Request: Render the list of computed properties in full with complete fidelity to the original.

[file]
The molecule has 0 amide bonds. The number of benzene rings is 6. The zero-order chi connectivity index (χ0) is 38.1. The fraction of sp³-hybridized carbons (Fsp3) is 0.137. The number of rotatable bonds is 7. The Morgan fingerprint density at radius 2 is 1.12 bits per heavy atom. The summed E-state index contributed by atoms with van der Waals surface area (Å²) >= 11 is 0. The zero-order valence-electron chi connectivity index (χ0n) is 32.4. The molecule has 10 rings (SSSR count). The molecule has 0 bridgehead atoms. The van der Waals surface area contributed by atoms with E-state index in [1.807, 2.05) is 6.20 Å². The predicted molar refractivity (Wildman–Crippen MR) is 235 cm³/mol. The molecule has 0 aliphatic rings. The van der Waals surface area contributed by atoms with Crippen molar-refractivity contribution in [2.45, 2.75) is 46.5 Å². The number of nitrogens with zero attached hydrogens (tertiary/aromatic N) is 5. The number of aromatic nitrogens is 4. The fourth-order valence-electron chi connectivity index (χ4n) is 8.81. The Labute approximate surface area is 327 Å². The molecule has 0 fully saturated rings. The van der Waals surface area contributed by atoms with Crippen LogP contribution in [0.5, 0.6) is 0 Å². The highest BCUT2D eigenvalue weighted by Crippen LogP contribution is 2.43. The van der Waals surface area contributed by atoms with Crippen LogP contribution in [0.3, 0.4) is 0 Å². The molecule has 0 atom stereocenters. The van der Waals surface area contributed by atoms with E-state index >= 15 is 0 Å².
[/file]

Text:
The molecule has 0 amide bonds. The number of benzene rings is 6. The zero-order chi connectivity index (χ0) is 38.1. The fraction of sp³-hybridized carbons (Fsp3) is 0.137. The number of rotatable bonds is 7. The Morgan fingerprint density at radius 2 is 1.12 bits per heavy atom. The summed E-state index contributed by atoms with van der Waals surface area (Å²) >= 11 is 0. The zero-order valence-electron chi connectivity index (χ0n) is 32.4. The molecule has 10 rings (SSSR count). The molecule has 0 bridgehead atoms. The van der Waals surface area contributed by atoms with E-state index in [1.807, 2.05) is 6.20 Å². The predicted molar refractivity (Wildman–Crippen MR) is 235 cm³/mol. The molecule has 0 aliphatic rings. The van der Waals surface area contributed by atoms with Crippen molar-refractivity contribution in [2.45, 2.75) is 46.5 Å². The number of nitrogens with zero attached hydrogens (tertiary/aromatic N) is 5. The number of aromatic nitrogens is 4. The fourth-order valence-electron chi connectivity index (χ4n) is 8.81. The Labute approximate surface area is 327 Å². The molecule has 0 fully saturated rings. The van der Waals surface area contributed by atoms with Crippen LogP contribution in [0.5, 0.6) is 0 Å². The highest BCUT2D eigenvalue weighted by Crippen LogP contribution is 2.43. The van der Waals surface area contributed by atoms with Crippen LogP contribution in [0.3, 0.4) is 0 Å². The molecule has 0 atom stereocenters. The van der Waals surface area contributed by atoms with E-state index >= 15 is 0 Å².